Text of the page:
Empirical adequacy, formal explanation and understanding are distinct goals of science. While no a priori criterion for understanding should be laid down, there may be inherent limitations on the way we are able to understand explanations of physical phenomena. I examine several recent contributions to the exercise of fashioning an explanatory discourse to mold the formal explanation provided by quantum mechanics to our modes of understanding. The question is whether we are capable of truly understanding (or comprehending) quantum phenomena, as (...)
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  19. James T. Cushing (1990). Is Scientific Methodology Interestingly Atemporal? British Journal for the Philosophy of Science 41 (2):177-194.
    Any division between scientific practice and a metalevel of the methods and goals of science is largely a false dichotomy. Since a priori, foundationist or logicist approaches to normative principles have proven unequal to the task of representing actual scientific practice, methodologies of science must be abstracted from episodes in the history of science. Of course, it is possible that such characteristics could prove universal and constant across various eras. But, case studies show that they are not in anything beyond (...)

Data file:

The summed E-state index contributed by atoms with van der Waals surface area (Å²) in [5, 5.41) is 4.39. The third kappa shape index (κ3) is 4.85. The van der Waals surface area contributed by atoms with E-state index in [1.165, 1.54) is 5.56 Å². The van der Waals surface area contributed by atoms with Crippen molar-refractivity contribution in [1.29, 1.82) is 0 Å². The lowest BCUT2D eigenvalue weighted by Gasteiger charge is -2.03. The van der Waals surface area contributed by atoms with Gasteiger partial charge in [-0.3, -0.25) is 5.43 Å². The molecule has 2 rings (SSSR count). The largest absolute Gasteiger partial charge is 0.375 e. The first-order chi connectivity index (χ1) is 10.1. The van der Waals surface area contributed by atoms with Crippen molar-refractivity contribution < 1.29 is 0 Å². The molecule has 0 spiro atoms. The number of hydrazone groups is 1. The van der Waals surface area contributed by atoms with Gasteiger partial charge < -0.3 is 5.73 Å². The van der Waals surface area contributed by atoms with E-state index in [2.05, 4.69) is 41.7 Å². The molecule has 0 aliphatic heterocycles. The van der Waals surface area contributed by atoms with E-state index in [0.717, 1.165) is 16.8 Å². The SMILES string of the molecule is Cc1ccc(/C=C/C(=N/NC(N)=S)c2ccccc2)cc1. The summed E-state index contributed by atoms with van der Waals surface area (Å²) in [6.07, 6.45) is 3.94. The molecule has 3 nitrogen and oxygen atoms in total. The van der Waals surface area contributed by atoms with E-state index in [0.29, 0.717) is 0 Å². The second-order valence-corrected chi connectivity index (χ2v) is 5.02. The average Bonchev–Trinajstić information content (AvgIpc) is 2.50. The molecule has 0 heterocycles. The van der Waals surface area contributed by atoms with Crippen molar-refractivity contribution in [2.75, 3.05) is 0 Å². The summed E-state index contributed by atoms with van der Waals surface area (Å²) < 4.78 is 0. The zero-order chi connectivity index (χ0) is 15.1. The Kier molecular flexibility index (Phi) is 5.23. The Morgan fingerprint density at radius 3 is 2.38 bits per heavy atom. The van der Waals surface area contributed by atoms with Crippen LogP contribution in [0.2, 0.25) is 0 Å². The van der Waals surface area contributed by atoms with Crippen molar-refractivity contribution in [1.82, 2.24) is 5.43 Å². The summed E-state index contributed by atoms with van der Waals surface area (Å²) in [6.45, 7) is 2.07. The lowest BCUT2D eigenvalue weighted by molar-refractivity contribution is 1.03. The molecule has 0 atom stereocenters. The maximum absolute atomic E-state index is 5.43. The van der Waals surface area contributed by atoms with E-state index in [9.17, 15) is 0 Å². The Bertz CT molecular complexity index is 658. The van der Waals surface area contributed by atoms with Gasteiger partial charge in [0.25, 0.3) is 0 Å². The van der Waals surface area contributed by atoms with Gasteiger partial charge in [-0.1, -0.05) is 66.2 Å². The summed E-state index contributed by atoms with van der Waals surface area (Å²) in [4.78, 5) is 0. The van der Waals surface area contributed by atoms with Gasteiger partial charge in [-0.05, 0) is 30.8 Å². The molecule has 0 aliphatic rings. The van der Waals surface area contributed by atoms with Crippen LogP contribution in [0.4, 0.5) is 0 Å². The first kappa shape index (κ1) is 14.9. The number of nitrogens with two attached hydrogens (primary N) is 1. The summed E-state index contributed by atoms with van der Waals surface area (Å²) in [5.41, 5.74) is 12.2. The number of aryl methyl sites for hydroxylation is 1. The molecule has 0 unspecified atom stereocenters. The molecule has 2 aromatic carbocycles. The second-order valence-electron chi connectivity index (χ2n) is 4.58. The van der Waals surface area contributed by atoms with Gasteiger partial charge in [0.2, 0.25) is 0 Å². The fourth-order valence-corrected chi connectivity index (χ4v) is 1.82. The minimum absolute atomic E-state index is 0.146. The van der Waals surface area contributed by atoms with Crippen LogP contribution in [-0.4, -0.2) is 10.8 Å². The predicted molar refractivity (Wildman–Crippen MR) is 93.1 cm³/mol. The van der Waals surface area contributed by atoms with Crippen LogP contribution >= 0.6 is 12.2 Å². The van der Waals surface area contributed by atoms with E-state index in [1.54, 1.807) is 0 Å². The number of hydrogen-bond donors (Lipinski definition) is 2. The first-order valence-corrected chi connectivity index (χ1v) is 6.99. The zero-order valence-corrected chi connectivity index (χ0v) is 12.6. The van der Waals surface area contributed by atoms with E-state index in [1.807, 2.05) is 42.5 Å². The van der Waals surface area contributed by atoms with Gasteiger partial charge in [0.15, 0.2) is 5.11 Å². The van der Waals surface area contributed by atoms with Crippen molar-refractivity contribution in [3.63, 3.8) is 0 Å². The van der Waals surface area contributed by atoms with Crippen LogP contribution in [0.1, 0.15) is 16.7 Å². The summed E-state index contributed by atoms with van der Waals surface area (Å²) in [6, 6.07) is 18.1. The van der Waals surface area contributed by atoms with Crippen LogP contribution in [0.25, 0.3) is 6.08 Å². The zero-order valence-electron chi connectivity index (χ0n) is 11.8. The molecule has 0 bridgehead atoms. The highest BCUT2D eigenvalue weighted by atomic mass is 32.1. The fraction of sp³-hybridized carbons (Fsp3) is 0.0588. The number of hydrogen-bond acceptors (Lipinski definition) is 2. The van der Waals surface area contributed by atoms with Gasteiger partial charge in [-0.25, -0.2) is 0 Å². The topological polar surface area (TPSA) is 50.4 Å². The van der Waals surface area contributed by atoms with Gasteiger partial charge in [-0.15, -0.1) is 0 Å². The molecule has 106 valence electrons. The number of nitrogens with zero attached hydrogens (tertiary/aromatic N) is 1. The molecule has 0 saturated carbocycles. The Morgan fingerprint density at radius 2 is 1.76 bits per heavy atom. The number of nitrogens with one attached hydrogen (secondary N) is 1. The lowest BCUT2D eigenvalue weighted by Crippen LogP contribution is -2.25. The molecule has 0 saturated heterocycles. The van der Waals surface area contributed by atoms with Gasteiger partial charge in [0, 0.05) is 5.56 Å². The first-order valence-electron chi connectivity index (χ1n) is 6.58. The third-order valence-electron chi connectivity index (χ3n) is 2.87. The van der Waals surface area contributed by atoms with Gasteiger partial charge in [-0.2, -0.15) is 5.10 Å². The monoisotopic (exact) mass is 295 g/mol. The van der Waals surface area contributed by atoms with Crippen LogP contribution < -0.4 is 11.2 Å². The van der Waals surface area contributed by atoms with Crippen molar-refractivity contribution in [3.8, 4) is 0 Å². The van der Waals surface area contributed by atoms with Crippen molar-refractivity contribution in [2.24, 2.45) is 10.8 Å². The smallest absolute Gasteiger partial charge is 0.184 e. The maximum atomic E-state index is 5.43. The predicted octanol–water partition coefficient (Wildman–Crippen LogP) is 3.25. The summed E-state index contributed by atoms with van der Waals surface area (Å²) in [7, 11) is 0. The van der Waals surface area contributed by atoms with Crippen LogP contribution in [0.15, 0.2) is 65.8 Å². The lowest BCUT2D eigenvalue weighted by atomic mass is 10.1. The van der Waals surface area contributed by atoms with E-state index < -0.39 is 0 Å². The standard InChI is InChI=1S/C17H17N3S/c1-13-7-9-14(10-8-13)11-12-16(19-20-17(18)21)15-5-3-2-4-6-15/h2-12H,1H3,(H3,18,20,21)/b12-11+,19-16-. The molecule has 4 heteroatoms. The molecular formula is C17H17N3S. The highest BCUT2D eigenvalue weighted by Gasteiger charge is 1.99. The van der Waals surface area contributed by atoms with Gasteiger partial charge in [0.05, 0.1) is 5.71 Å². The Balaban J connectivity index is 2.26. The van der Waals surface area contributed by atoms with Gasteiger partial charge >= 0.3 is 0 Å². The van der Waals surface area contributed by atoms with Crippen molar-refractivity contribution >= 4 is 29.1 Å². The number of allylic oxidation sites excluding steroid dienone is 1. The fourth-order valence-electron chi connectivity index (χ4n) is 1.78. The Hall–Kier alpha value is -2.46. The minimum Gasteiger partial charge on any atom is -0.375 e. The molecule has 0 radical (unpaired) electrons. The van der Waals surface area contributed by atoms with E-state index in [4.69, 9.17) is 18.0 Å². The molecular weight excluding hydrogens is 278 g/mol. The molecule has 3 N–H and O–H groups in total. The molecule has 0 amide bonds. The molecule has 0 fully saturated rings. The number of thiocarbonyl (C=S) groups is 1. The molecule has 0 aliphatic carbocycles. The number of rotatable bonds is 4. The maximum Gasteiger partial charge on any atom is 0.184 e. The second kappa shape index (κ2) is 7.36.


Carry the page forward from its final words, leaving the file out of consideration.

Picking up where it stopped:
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  20. James T. Cushing (1990/2005). Theory Construction and Selection in Modern Physics: The S Matrix. Cambridge University Press.